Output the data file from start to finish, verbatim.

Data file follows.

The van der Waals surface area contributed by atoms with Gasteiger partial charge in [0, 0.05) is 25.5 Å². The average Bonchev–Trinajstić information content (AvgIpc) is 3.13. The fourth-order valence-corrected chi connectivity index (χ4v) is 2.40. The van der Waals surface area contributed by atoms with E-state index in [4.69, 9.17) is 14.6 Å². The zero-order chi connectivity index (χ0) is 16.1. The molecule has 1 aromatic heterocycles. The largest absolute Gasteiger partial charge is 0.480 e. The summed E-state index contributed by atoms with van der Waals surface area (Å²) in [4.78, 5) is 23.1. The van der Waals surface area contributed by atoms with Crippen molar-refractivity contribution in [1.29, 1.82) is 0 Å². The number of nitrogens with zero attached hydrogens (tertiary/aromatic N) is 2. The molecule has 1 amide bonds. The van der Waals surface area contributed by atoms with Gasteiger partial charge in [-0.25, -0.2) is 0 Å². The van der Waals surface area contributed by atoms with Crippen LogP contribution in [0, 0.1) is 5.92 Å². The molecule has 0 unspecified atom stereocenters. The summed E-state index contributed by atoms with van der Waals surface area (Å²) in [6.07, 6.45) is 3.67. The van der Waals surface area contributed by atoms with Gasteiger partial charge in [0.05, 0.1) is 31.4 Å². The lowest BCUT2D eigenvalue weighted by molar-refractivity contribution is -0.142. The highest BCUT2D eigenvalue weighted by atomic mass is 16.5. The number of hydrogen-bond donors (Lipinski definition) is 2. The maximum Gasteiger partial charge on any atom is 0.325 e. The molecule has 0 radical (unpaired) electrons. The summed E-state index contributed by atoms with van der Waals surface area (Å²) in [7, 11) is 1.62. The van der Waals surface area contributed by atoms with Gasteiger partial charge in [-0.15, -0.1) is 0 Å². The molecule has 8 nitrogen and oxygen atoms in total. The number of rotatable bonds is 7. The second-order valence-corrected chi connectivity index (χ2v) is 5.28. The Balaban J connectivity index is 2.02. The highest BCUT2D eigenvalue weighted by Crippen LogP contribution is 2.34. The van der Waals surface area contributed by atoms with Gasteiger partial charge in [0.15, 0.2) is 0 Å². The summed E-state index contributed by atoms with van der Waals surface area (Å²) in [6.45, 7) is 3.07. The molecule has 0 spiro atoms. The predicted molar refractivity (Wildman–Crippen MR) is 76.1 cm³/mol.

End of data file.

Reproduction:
The van der Waals surface area contributed by atoms with Gasteiger partial charge in [0, 0.05) is 25.5 Å². The average Bonchev–Trinajstić information content (AvgIpc) is 3.13. The fourth-order valence-corrected chi connectivity index (χ4v) is 2.40. The van der Waals surface area contributed by atoms with E-state index in [4.69, 9.17) is 14.6 Å². The zero-order chi connectivity index (χ0) is 16.1. The molecule has 1 aromatic heterocycles. The largest absolute Gasteiger partial charge is 0.480 e. The summed E-state index contributed by atoms with van der Waals surface area (Å²) in [4.78, 5) is 23.1. The van der Waals surface area contributed by atoms with Crippen molar-refractivity contribution in [1.29, 1.82) is 0 Å². The number of nitrogens with zero attached hydrogens (tertiary/aromatic N) is 2. The molecule has 1 amide bonds. The van der Waals surface area contributed by atoms with Gasteiger partial charge in [-0.25, -0.2) is 0 Å². The van der Waals surface area contributed by atoms with Crippen LogP contribution in [0, 0.1) is 5.92 Å². The molecule has 0 unspecified atom stereocenters. The summed E-state index contributed by atoms with van der Waals surface area (Å²) in [6.07, 6.45) is 3.67. The van der Waals surface area contributed by atoms with Gasteiger partial charge in [0.05, 0.1) is 31.4 Å². The lowest BCUT2D eigenvalue weighted by molar-refractivity contribution is -0.142. The highest BCUT2D eigenvalue weighted by atomic mass is 16.5. The number of hydrogen-bond donors (Lipinski definition) is 2. The maximum Gasteiger partial charge on any atom is 0.325 e. The molecule has 0 radical (unpaired) electrons. The summed E-state index contributed by atoms with van der Waals surface area (Å²) in [7, 11) is 1.62. The van der Waals surface area contributed by atoms with Gasteiger partial charge in [-0.15, -0.1) is 0 Å². The molecule has 8 nitrogen and oxygen atoms in total. The number of rotatable bonds is 7. The second-order valence-corrected chi connectivity index (χ2v) is 5.28. The Balaban J connectivity index is 2.02. The highest BCUT2D eigenvalue weighted by Crippen LogP contribution is 2.34. The van der Waals surface area contributed by atoms with Gasteiger partial charge in [0.15, 0.2) is 0 Å². The summed E-state index contributed by atoms with van der Waals surface area (Å²) in [6.45, 7) is 3.07. The molecule has 0 spiro atoms. The predicted molar refractivity (Wildman–Crippen MR) is 76.1 cm³/mol.